5. My girlfriend hasn’t seen my chin in three years
My dad’s had a beard ever since I was born, so I’ve never really had many issues with facial hair. I grew my sideburns at about the age of 14, mainly because they arrived, and I quite liked them. I’ve kept them long ever since, though try not to let them get too bushy and look too much like a Victorian patriarch. Anyhow: this answer is about facial hair.

I grew my first beard the summer I was sixteen. It involved deciding very carefully when the earliest I could have my final shave of the school term was, and then just let the fuzz build up without looking obvious, in order to get the maximum head start. I ended up with a DJ-Shadow-like chinbeard. My body hair, when it has grown, always started out golden, and went red as it matured.

I grew my first adult beard in the first term at university. My beard for most of my time at Cambridge was a chinstripe with wings – an upside-down T – and no moustache. With hindsight, it looked a bit silly, but it was fun, and it felt like a good expression of my personality. I periodically shaved it off, and only ever in order to facilitate progress with some girl I fancied. Invariably, I discovered that it wasn’t the beard they had problems with, and so I grew it back immediately.

I grew my final beard in the third year, and, for the first time in my life, grew the moustache to go with it. Proper goatee, although it’s been hell joining up the sides, so to speak. I haven’t been clean-shaven since then, and you’ll see the beard on my graduation photographs. Given Alex and I got together in the final term, that means she’s never seen my chin.

Much as I love her, I’m not sure she will for a while. And when she does, it’ll be a shining white patch – it hasn’t seen the sun in a long whlie, either.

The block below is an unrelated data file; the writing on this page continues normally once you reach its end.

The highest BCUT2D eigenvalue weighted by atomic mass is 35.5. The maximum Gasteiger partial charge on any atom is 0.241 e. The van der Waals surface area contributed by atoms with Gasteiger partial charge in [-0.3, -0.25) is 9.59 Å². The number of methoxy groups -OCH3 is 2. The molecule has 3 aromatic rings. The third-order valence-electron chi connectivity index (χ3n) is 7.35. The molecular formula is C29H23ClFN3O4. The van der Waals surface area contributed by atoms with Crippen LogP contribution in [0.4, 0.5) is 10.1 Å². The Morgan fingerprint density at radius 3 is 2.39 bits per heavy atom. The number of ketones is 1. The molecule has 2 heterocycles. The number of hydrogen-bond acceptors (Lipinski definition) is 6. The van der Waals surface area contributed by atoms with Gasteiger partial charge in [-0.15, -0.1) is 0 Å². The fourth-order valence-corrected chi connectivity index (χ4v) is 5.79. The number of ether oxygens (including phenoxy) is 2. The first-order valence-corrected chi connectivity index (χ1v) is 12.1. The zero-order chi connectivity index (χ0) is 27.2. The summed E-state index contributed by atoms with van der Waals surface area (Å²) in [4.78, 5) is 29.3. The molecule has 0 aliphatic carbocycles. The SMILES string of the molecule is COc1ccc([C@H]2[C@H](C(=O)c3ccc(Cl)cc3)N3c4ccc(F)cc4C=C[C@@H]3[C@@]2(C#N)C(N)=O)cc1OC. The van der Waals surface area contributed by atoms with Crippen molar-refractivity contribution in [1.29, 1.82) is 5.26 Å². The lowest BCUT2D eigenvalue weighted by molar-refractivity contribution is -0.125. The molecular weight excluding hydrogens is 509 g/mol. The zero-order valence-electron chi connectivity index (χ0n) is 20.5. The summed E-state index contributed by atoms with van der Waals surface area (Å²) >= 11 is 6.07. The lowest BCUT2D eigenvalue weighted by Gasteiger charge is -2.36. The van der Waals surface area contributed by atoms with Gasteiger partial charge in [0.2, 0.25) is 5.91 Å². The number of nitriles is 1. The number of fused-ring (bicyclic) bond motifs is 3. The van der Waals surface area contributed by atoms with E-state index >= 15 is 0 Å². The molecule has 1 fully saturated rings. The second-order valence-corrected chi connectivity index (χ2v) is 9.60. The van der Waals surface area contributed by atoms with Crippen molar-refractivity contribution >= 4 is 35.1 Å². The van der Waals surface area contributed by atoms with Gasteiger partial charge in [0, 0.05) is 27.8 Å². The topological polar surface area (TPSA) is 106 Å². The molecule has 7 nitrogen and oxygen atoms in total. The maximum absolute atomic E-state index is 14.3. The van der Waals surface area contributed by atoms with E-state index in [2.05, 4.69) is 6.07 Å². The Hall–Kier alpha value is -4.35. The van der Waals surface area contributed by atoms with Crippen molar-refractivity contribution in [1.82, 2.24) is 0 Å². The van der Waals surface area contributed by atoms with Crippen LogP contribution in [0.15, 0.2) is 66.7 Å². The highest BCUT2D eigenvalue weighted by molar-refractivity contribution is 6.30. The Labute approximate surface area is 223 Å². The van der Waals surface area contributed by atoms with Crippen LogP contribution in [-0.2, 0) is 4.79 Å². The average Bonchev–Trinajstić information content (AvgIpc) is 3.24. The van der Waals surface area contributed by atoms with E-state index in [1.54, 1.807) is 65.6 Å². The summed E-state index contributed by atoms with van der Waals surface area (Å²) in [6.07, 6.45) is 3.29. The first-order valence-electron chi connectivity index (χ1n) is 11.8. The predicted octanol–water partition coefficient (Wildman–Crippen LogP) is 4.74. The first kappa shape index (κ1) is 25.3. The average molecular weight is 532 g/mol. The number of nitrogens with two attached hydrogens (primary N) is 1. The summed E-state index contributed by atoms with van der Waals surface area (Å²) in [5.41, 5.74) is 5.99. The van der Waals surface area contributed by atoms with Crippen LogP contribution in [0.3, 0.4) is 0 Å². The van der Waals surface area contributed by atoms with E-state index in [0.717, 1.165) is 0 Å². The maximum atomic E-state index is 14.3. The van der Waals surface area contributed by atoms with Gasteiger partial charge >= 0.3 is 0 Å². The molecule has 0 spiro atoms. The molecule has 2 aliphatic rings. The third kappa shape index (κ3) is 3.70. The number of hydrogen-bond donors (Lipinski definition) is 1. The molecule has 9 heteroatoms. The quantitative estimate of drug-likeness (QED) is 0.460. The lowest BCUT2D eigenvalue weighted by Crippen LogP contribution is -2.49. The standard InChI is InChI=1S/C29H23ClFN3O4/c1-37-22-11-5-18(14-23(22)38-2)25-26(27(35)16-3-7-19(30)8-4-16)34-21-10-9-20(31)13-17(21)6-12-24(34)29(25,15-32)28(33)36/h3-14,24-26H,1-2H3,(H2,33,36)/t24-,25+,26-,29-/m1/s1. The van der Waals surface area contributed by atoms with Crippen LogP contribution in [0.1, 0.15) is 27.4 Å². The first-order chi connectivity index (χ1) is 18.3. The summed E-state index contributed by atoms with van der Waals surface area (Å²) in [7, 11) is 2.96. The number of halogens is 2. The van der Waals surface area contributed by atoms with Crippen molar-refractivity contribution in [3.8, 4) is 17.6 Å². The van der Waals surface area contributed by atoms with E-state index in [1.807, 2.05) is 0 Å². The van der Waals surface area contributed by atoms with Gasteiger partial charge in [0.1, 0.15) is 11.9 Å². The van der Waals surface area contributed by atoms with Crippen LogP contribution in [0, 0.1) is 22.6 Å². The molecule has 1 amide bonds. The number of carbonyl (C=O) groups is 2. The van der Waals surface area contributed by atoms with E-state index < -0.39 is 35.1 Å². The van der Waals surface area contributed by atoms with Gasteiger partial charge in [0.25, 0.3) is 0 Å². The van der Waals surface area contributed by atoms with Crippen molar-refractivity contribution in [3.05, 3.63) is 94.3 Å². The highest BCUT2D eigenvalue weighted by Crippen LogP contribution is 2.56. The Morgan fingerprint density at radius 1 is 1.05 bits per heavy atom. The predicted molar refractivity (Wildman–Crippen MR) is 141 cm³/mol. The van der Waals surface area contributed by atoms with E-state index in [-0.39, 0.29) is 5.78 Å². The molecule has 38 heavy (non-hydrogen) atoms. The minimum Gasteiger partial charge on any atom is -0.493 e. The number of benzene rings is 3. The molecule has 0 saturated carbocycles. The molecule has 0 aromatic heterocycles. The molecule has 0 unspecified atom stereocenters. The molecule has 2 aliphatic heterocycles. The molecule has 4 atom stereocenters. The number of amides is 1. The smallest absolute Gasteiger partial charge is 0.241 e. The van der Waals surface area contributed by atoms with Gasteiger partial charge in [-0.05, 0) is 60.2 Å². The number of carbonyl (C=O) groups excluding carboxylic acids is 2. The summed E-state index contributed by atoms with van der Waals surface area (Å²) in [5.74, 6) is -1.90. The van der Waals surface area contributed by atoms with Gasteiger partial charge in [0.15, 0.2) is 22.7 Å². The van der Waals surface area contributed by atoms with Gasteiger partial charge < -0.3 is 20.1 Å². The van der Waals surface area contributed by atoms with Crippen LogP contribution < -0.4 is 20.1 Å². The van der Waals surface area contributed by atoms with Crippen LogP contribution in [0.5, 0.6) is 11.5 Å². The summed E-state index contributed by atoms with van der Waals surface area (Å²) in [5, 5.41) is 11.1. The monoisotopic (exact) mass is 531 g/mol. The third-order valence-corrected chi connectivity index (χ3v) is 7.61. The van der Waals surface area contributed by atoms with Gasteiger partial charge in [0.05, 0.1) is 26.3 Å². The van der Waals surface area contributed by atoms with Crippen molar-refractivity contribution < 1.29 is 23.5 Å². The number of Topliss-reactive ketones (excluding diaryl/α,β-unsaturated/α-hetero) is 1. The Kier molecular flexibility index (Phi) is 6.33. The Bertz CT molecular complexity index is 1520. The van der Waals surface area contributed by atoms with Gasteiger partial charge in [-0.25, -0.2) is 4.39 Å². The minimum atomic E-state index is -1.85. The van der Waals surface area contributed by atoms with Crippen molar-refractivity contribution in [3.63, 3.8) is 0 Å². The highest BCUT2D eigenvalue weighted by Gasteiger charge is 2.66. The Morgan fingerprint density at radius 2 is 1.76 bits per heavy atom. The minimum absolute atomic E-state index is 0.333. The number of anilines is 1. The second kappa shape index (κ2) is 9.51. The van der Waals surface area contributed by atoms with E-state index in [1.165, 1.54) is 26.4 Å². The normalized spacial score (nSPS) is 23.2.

Gosh. They weren’t hugely exciting. Sorry I don’t have anything more interesting that I’m willing to tell you.

Anyhow, now I have to tag five more people, which is hard, because I have to choose five people who haven’t done it already. So I choose: Matt Biddulph, Matt Patterson, David Smith, Simon Willison, and Chris Heathcote (if they’ve not done it already).

0 errors, 0 failures

13 January 2007

I wrote my first proper Unit Tests in Ruby today. It felt good.

That probably sounds slightly gauche and hypocritical coming from a Rails developer. But remember – I’ve come from a front-end background; most of the time, other people make the tests; it’s up to me not to break them. I’m perfectly capable of editing tests to bring them in line with updated functionality; it just tends to have been the case that I’ve never really got my head around testing properly.

That changed recently, mainly thanks to Geoffrey Grosenbach’s excellent Peepcode screencasts. I’ve read a fair amount on testing up to now – Mark Pilgrim’s Dive Into Python is very good on the subject – but it was Geoffrey’s material that really clicked with me. (I’m watching his Capistrano one at the moment, and it’s certainly proving to be as good as the testing one).

I’ve always understood the point – and the utility – of test suites, but I’m pleased to have got my head around writing my own, starting with one (of several) projects on the back burner. Small steps at first, but it’s really satisfying to be working in a relatively test-driven manner.

And so I’ve been enjoying watching the dots fly by before those magic words come up: 0 errors, 0 failures. The Peepcode screencasts come strongly recommended, as well. Here’s to slightly more watertight code from now on.